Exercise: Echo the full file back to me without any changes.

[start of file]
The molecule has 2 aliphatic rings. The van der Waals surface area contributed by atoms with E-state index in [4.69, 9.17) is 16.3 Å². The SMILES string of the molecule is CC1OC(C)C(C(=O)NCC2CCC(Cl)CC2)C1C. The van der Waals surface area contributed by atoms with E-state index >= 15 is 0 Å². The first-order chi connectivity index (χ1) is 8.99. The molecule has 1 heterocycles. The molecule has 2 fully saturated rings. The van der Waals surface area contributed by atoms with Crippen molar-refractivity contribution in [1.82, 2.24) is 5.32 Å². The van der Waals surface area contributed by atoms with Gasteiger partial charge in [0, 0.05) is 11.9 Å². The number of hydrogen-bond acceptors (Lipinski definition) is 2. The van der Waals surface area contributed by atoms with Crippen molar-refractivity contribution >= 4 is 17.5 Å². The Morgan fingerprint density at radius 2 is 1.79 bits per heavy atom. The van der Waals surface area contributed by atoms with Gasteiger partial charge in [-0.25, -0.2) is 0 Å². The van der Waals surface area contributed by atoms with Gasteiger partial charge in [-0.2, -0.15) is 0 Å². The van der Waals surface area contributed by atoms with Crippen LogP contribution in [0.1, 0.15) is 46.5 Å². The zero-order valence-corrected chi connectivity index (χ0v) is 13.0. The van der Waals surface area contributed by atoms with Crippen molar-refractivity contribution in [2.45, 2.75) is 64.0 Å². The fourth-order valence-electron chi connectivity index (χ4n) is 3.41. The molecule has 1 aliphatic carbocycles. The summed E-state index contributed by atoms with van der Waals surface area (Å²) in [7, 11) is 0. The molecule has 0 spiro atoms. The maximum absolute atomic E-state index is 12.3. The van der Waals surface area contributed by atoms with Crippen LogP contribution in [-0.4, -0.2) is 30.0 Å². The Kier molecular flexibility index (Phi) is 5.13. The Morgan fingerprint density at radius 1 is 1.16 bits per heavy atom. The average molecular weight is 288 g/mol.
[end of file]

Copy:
The molecule has 2 aliphatic rings. The van der Waals surface area contributed by atoms with E-state index in [4.69, 9.17) is 16.3 Å². The SMILES string of the molecule is CC1OC(C)C(C(=O)NCC2CCC(Cl)CC2)C1C. The van der Waals surface area contributed by atoms with E-state index >= 15 is 0 Å². The first-order chi connectivity index (χ1) is 8.99. The molecule has 1 heterocycles. The molecule has 2 fully saturated rings. The van der Waals surface area contributed by atoms with Crippen molar-refractivity contribution in [1.82, 2.24) is 5.32 Å². The van der Waals surface area contributed by atoms with Gasteiger partial charge in [0, 0.05) is 11.9 Å². The number of hydrogen-bond acceptors (Lipinski definition) is 2. The van der Waals surface area contributed by atoms with Crippen molar-refractivity contribution >= 4 is 17.5 Å². The Morgan fingerprint density at radius 2 is 1.79 bits per heavy atom. The van der Waals surface area contributed by atoms with Gasteiger partial charge in [-0.25, -0.2) is 0 Å². The van der Waals surface area contributed by atoms with Gasteiger partial charge in [-0.2, -0.15) is 0 Å². The van der Waals surface area contributed by atoms with Crippen LogP contribution in [0.1, 0.15) is 46.5 Å². The zero-order valence-corrected chi connectivity index (χ0v) is 13.0. The van der Waals surface area contributed by atoms with Crippen molar-refractivity contribution in [2.45, 2.75) is 64.0 Å². The fourth-order valence-electron chi connectivity index (χ4n) is 3.41. The molecule has 1 aliphatic carbocycles. The summed E-state index contributed by atoms with van der Waals surface area (Å²) in [7, 11) is 0. The molecule has 0 spiro atoms. The maximum absolute atomic E-state index is 12.3. The van der Waals surface area contributed by atoms with Crippen LogP contribution in [-0.4, -0.2) is 30.0 Å². The Kier molecular flexibility index (Phi) is 5.13. The Morgan fingerprint density at radius 1 is 1.16 bits per heavy atom. The average molecular weight is 288 g/mol.